A couple of weeks ago we took a dining trip to New York. As part of my preparation, I came across a wildly enthusiastic review of KOLOMAN in the New Yorker. Opened in 2022, this French-Viennese restaurant adjoining the Ace Hotel in NoMad seems to be on every New Yorker’s hot list.
Knowing that the New Yorker can be rather spare in giving out rave reviews of restaurants, I took notice in the writeup. Couple that with Viennese food not being particularly high on most people’s gastronomy chart (with the possible exception of wienerschitzle and apple strudel), and my interest was definitely piqued.
Now, I have always thought of Viennese food category as slightly heavy, fully flavored….sort of Teutonic comfort food. But the New Yorker critic raved about chef Markus Glocker’s ability to transform duck egg custard into a “cloudlike ideal.” Then I discovered that the London Guardian food critic, Jay Rayner, whom I respect immensely, had reviewed Koloman as well, gushing that “the food is so damned good.”
That clinched it. We had to hit Koloman…and hit it hard.
Further research revealed that the restaurant gets its name from the late 19th century Austrian artist Koloman Mosel. He was a significant participant, along with the better known painter, Gustav Klimt, in an art movement that rebelled against traditional Viennese styles. The Vienna Succession cult was their response to the old traditional art forms, by expressing an Avant-Garde body of work closely aligned with the modern Art Nouveau style.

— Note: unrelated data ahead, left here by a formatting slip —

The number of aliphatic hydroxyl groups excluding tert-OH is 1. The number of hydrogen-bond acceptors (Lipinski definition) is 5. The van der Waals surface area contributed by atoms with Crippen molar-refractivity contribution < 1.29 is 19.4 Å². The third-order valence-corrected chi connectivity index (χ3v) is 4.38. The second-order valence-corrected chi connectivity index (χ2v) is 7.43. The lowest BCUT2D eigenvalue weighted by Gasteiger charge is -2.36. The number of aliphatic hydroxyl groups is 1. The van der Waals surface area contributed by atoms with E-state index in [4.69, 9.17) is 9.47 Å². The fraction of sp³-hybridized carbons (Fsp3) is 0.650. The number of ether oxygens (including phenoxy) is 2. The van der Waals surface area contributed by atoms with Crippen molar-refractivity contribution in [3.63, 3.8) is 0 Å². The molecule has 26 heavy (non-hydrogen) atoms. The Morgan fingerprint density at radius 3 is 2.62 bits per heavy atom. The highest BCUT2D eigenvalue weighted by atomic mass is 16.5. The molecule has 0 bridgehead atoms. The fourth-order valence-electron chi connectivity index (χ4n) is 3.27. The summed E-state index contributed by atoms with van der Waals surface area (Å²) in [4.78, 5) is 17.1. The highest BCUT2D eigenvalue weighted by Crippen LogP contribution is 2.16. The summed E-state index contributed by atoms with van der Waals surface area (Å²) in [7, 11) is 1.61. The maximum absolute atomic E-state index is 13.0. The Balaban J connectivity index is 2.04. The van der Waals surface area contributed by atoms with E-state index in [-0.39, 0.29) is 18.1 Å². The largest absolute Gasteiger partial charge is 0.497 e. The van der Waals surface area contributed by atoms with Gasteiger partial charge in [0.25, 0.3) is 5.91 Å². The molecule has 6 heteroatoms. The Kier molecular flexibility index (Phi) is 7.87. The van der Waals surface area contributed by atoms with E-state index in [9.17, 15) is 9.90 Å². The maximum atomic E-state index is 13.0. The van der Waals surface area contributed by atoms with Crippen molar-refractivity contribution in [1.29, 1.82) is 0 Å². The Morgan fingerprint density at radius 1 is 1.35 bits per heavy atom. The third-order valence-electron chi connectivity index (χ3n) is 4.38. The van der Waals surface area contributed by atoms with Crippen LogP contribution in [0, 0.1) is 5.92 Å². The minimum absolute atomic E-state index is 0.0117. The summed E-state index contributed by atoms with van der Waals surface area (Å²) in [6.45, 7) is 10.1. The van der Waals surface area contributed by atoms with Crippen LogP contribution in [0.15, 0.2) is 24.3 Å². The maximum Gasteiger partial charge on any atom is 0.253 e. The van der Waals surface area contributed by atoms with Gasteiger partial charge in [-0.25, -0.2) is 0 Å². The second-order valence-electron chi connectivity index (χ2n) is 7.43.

And that was one of the many inspirations seized upon by Austrian-born-and-bred chef and owner Markus Glocker as he fashioned Koloman….architectural, decorative attitude and cuisine.
One can readily see the decorative influence and impact of Koloman Mosel in the design of the space – from the monumental, transparent, back-lit clock behind the bar, to the patterned patchwork wall coverings and the exquisite ornamental beveled glass above the banquettes.
The semi-open kitchen was about the only element that Glocker retained from the previous occupant, The Breslin. And our group of five managed to snag the best table in the house – #54 – right in front of the kitchen at “the pass,” offering an advanced class in dinner theater.
So before we get to the food…what to say?
Koloman has the ambience of a Viennese Café with three-star food. It’s surprisingly casual – no velvet rope here, no dress code. The appeal is timeless. It’s ideal for Date Night, special occasions…or just Tuesday.
Now, about the food.
For openers, they have a Michelin star. An Austrian restaurant with a Michelin star???
Well, YES. You see, Markus Glocker spent and survived his earlier years training in the kitchens of Gordon Ramsay and Claridge’s in London, Charlie Trotter’s in Chicago, as well as Steirereck, master chef Heinz Reitbauer’s famed Michelin two-star restaurant in Vienna.